Comparison of inflamed and non-inflamed synovium provide support for targeting a receptor for a molecule that stimulates granulocytes in rheumatoid and psoriatic arthritis.
Greven DEA, Cohen ES, Gerlag DM et al., Extended report: Preclinical characterisation of the GM-CSF receptor as a therapeutic target in rheumatoid arthritis.Ann Rheum Dis (2014) Published Online First: 16 June 2014 doi:10.1136/annrheumdis-2014-205234
Ready your mind to consider another antibody target for rheumatoid arthritis treatment: a receptor for granulocyte macrophage colony stimulating factor (GM-CSF).
The alpha subunit of the receptor, GM-CSFRÎ±, which activates granulocyte immune cells involved in (among many other things) synovial cell overgrowth, is implicated specifically in inflammatory arthritis, these industry-sponsored authors report. Also, targeting it seems to help in a mouse model of the disease.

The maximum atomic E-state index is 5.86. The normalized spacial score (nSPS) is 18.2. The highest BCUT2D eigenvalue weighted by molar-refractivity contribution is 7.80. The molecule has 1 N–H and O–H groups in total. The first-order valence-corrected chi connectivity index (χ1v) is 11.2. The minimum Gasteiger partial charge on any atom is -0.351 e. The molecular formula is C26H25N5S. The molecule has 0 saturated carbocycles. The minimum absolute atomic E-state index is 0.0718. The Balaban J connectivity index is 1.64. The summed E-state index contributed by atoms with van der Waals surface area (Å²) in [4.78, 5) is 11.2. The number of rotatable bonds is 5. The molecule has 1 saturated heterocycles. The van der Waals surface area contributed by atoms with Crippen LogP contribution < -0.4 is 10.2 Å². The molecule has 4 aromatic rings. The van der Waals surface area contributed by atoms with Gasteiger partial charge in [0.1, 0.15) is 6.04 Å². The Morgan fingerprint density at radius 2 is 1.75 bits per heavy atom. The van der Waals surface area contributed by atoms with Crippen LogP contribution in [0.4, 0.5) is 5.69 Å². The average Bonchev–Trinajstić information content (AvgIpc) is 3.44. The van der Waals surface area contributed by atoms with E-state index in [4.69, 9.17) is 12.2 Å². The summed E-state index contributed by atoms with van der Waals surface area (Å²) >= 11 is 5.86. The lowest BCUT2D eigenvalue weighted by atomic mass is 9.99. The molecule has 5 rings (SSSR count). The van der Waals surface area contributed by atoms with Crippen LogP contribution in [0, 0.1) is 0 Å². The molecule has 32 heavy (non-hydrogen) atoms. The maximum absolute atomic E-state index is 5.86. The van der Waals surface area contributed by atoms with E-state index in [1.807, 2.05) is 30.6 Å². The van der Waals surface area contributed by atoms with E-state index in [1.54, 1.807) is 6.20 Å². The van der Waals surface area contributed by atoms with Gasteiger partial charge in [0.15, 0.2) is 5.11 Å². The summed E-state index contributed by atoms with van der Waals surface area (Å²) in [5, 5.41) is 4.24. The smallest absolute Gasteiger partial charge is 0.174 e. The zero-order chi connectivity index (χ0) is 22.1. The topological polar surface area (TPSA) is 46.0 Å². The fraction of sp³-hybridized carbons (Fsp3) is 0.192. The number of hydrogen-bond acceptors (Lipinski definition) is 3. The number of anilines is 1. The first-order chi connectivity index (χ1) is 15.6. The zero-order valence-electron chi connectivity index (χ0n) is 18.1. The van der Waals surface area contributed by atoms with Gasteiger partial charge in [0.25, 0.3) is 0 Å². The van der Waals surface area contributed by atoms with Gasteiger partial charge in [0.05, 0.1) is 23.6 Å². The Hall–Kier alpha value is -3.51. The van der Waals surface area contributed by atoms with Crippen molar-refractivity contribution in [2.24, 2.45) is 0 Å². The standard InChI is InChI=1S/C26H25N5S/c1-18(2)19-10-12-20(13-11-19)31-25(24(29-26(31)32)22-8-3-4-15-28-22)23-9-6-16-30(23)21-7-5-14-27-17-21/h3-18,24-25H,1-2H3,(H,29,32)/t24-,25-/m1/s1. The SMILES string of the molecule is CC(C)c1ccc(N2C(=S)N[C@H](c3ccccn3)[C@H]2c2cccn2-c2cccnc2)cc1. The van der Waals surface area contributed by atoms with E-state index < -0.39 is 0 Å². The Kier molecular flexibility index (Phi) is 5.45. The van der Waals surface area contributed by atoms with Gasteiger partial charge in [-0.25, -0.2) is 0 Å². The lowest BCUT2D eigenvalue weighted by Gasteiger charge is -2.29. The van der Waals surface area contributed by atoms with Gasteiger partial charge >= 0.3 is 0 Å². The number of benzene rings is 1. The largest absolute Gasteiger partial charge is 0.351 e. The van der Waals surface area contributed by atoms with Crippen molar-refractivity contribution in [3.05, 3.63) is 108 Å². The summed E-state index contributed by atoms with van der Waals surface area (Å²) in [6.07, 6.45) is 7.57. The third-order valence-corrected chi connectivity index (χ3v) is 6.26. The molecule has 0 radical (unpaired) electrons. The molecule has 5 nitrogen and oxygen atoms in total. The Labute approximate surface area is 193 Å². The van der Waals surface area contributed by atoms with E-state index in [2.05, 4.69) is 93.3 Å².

The number of immune cells positive for GM-CSF receptor Î± (GM-CSFRÎ±) was greater in RA and PsA patients than in people with OA or healthy controls, the team found when they sampled synovial tissue from 26 patients with active RA, 24 with active PsA, 10 with osteoarthritis and 9 healthy controls. This is the first study to demonstrate this difference between inflammatory and non-inflammatory arthritis, the researchers say, or to find that the molecule is importantly active in the synovium in PsA.
The study also demonstrates that a mouse-tailored version of mavrilimumab, the human antibody against GSM-CSFRÎ± (which doesn't function in rodents), reduced synovial inflammation and joint destruction in a mouse model of arthritis
The antibody mavrilimumab has shown promising results against RA in Phase II human studies. This research was supported by Medimmune and AstraZenica, the pharmaceutical companies pursuing development of this antibody as a drug.